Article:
Creepy little predator.  Now imagine if it were big enough to threaten your characters ...
ysabetwordsmith: Cartoon of me in Wordsmith persona (Default)
I was fascinated by this effort to make computers display images that would appear sharp to people with vision defects.

Ghost Trees

Aug. 1st, 2014 03:57 am
ysabetwordsmith: Cartoon of me in Wordsmith persona (Default)
 The actions of the past are visible, like ghosts, in the shapes of present trees.

Lucy

Jul. 31st, 2014 08:16 pm
ysabetwordsmith: Cartoon of me in Wordsmith persona (Default)
We watched the movie Lucy today. It was awesome; I heartily recommend it. I had been keeping my expectations down, because the trailers looked promising but I could see some obvious opportunities for things to go wrong (most of which did not happen) and the reviews were mixed. I now suspect that most of the people panning the movie missed 3/4 of the content and got hung up on the obvious cheese factor.  I plan to buy this at full price when it comes out on DVD.  I want to give these people my folding vote.

For those of you who do not mind explicit spoilers or have already seen it, I will discuss the awesome in more detail.

Read more... )
ysabetwordsmith: Cartoon of me in Wordsmith persona (Default)
Apparently Satanists are asserting their religious right to make medical decisions based on science, and claiming that distorted anti-abortion propaganda violates their rights.  So, Satanists are treating people better than Christians are.
ysabetwordsmith: Cartoon of me in Wordsmith persona (Default)
An Indian university has bred seedless mangoes.  Science is SO AWESOME.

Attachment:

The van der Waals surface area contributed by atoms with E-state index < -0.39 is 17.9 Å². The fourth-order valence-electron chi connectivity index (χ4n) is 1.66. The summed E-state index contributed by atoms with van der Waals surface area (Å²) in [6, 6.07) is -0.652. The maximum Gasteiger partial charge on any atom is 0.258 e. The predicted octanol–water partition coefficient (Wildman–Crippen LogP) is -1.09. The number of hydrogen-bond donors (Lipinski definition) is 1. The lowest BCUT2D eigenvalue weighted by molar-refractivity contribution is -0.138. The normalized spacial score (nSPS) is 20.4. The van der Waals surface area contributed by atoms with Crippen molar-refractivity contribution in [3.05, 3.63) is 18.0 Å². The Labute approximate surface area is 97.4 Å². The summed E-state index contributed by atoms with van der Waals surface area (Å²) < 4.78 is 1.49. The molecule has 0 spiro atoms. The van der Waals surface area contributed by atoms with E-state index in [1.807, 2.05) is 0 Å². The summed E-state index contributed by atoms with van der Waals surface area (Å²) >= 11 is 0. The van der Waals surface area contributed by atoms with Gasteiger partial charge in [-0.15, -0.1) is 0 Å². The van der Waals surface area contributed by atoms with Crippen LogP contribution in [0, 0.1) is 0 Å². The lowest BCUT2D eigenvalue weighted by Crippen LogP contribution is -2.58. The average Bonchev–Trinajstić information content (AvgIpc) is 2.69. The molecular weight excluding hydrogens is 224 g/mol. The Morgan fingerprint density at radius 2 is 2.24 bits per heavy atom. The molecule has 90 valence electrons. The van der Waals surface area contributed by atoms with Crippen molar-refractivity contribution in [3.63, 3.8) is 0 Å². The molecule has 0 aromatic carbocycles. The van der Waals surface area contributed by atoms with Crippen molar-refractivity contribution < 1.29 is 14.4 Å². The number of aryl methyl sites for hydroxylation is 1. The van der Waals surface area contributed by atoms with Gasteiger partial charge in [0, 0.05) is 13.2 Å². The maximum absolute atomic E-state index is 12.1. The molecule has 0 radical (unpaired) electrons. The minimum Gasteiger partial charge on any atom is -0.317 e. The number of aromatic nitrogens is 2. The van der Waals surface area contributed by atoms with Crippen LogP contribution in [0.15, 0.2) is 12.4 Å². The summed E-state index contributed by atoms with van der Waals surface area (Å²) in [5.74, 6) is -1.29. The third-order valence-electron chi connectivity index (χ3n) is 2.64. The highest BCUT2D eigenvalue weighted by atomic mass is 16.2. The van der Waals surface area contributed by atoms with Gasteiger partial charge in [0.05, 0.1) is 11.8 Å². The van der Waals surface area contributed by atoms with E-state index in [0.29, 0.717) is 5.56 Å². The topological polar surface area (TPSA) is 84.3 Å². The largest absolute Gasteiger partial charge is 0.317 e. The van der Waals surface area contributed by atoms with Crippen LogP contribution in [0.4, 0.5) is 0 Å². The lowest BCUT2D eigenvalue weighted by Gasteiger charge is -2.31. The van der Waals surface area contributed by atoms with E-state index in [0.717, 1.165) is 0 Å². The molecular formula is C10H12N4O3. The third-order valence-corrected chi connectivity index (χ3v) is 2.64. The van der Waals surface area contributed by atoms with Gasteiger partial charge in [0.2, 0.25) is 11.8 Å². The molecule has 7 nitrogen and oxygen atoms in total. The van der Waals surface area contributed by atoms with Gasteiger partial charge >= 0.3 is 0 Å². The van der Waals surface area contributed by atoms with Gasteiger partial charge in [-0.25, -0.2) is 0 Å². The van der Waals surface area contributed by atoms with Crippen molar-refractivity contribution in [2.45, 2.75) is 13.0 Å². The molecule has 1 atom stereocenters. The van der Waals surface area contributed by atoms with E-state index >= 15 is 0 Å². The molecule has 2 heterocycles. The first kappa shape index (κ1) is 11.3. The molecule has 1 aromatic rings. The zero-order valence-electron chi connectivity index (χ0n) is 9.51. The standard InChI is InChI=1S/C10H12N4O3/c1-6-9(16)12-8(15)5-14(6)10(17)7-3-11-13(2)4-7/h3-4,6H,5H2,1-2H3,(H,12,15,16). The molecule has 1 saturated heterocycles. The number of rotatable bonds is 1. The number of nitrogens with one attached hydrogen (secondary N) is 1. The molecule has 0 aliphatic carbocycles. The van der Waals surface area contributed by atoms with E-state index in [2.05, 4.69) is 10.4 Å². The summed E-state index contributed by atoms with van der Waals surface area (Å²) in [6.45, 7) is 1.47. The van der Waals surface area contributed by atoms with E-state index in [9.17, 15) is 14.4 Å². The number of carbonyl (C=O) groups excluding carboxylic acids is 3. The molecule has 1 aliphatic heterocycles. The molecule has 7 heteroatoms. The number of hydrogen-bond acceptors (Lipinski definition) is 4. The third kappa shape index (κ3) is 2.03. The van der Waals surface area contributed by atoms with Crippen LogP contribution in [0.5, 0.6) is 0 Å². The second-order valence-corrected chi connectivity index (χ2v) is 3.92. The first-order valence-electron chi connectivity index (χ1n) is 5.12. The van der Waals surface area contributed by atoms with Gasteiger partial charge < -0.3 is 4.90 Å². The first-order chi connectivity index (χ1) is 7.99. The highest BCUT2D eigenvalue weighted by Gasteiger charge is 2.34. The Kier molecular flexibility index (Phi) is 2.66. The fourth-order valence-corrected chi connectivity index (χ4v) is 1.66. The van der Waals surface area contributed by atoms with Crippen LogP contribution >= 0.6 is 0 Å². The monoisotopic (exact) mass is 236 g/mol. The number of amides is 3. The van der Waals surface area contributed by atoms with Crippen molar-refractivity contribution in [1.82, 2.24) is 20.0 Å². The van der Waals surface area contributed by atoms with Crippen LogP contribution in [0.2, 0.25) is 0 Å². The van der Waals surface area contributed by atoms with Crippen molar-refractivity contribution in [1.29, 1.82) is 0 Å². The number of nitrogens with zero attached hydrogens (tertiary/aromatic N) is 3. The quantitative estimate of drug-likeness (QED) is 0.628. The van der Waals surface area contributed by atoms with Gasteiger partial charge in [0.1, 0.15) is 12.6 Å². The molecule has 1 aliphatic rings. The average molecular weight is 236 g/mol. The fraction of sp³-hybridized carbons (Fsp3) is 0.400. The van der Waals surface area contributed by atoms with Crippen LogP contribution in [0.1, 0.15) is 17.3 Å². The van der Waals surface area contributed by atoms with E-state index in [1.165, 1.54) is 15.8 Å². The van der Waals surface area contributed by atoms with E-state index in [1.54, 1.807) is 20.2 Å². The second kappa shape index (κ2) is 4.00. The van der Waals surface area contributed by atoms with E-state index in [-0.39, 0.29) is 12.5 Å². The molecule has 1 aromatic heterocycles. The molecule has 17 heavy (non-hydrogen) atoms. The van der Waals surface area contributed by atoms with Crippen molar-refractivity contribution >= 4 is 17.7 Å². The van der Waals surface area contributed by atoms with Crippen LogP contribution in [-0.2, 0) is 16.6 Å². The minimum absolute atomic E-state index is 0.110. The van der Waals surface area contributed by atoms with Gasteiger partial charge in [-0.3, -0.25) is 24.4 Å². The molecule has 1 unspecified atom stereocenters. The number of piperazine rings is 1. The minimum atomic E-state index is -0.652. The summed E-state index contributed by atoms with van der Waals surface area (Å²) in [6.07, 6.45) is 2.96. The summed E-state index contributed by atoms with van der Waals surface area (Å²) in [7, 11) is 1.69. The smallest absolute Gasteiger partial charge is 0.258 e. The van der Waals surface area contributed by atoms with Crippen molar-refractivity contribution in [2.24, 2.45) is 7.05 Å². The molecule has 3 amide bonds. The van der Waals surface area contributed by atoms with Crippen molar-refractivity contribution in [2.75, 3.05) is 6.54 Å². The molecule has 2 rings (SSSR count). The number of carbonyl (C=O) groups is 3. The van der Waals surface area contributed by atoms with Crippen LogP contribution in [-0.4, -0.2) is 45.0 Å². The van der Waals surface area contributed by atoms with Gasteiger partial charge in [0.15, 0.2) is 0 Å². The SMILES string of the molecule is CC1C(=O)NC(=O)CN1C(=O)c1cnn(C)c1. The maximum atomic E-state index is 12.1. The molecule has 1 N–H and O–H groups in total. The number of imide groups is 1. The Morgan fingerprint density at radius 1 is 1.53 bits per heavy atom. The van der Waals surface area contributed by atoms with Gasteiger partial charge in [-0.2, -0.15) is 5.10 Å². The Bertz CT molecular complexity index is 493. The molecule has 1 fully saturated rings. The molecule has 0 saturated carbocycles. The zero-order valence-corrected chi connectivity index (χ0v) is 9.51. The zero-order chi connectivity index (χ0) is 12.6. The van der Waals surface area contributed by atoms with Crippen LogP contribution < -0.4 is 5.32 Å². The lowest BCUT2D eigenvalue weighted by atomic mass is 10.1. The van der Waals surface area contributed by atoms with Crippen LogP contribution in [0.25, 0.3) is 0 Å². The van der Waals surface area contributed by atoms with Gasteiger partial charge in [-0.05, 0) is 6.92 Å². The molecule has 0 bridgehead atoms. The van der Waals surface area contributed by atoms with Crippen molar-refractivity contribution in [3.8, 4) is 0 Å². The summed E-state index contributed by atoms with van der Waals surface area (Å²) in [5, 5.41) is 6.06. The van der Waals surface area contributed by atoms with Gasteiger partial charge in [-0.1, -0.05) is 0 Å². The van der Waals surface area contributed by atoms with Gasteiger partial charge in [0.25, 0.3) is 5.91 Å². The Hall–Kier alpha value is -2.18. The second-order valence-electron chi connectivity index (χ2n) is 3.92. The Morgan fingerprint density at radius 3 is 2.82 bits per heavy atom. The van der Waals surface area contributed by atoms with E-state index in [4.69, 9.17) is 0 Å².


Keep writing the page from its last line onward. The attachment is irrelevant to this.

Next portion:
ysabetwordsmith: Damask smiling over their shoulder (polychrome)
This poem takes place in Terramagne, even though it came out of the very first Poetry Fishbowl on November 21, 2007, long before Polychrome Heroics was established. Over time I've learned to recognize different worlds and what makes them distinctive, so when I came back across this poem recently, I recognized it as belonging to this setting. This poem was inspired by prompts from LJ users Beetiger and Je_reviens. It has been sponsored by [personal profile] technoshaman.

Read more... )
ysabetwordsmith: Cartoon of me in Wordsmith persona (Default)
This article is really about why most people don't remember being babies

It doesn't mention the fact that some people DO remember.  But the logical explanation connects to at least one reason for remembering: those of us who come into this life with some memories already in place.  Think of it as a scaffold.  If you already have some memories, then you press that template into the barely-formed brain of your new body.  This makes it easier to attach new memories immediately.  The physical plasticity means you'll probably still lose some stuff, but you are way ahead of people who have to start from scratch.
ysabetwordsmith: Cartoon of me in Wordsmith persona (Default)
[personal profile] dialecticdreamer tipped me to this fascinating article about Naia, the oldest paleoamerican skeleton found. 
ysabetwordsmith: Cartoon of me in Wordsmith persona (Default)
In honor of the holiday, here are a few tidbits to enjoy ...

"What Fireworks Are Like" -- John explains to Sherlock why fireworks are not fun for him.

"Fireworks" -- Rai and Bai watch fireworks with their father.

"The Winter Soldier -- Star Spangled Banner" -- gorgeous fanvid, all the feels.

Guide to Firework Colors
ysabetwordsmith: Cartoon of me in Wordsmith persona (Default)
 Apparently if you skin frog legs and then salt them, they move.  My inner 12-year-old boy approves.